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Can money buy happiness?

Money really can buy happiness — you just have to spend it in the right places. Recent research has shown that spending your discretionary income on life experiences — whether climbing Mt. Kilimanjaro or taking salsa lessons — yields greater happiness than buying material possessions. A report published in the Journal of Personality and Social Psychology concludes that the key is to bring others along for the ride when you drop that loot.

“If you take our research seriously, then it doesn’t matter what the activity is,” says study author Harry Reis, Ph.D., a professor of psychology at the University of Rochester, “as long as you’re doing it with someone else.”

Sign up for a local race. Whether a 5K run or a fundraising walk, you’ll wring lots of joy from your money — particularly if you spend months training with a partner before race day. In fact, the study concluded that experiences yield greater happiness, in part, because they can be “reconstructed favorably in memory.”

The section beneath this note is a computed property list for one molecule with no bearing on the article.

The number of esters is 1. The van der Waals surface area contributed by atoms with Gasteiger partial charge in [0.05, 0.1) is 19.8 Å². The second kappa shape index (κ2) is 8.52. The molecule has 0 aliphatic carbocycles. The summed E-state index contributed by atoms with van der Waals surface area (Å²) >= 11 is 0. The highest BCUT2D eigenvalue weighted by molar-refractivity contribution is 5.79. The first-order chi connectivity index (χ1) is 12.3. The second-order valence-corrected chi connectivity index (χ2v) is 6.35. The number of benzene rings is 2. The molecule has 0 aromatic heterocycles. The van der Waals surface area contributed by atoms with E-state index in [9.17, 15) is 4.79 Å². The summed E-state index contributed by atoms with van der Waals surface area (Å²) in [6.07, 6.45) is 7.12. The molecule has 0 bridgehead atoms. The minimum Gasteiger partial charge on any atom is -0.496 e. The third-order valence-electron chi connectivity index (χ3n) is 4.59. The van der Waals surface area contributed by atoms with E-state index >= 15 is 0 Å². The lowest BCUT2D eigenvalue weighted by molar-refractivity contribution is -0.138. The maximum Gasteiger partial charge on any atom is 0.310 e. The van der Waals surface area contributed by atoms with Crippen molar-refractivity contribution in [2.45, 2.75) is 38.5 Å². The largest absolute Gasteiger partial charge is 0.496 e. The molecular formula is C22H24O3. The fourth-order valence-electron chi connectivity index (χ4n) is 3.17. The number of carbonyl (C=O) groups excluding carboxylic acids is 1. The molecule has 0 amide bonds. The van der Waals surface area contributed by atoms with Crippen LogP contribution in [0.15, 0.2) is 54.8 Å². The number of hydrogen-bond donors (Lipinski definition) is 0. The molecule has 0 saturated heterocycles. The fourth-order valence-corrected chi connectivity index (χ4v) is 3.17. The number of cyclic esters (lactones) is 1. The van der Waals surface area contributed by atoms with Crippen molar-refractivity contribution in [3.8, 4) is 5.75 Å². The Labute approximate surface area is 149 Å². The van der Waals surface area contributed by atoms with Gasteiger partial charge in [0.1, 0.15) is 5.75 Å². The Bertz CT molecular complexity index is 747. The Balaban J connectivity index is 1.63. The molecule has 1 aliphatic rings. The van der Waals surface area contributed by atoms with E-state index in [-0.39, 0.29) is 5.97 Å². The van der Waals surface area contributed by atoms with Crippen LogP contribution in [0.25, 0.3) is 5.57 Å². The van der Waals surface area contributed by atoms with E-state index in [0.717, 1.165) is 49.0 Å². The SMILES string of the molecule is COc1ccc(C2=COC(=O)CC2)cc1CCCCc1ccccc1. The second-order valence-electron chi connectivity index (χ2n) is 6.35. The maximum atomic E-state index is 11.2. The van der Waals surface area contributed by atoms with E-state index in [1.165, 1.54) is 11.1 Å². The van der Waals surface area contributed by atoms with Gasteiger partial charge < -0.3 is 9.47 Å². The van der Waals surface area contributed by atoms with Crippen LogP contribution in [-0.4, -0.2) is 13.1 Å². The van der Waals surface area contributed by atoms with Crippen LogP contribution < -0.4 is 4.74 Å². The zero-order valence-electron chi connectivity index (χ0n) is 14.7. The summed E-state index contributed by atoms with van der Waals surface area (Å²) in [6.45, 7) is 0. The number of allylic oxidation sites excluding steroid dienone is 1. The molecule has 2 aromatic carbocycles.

Go to the movies. Pick the flick you’ve yet to see — whether a foreign documentary or that Spielberg movie you’ve heard so much about — and follow the show by discussing its cinematic merits over a cup of tea or a glass of wine.

Go for a hike. Fresh air, a change of scenery and an opportunity to catch up with your friends in a scenic setting. Could it get any better? As a matter of fact, recent research has linked outdoor time with enhanced creativity, reduced stress, and improved immunity.




Buy a board game. Okay, so we’re cheating a little bit. Technically, that new Scrabble board is a material possession, but Reis notes that “money spent on material purchases that were clearly intended for a social activity ended up being just as good.” After all, there’s no greater joy than proving to your husband, once and for all, that you’ve always had the better vocabulary.

— Courtesy of Prevention.com


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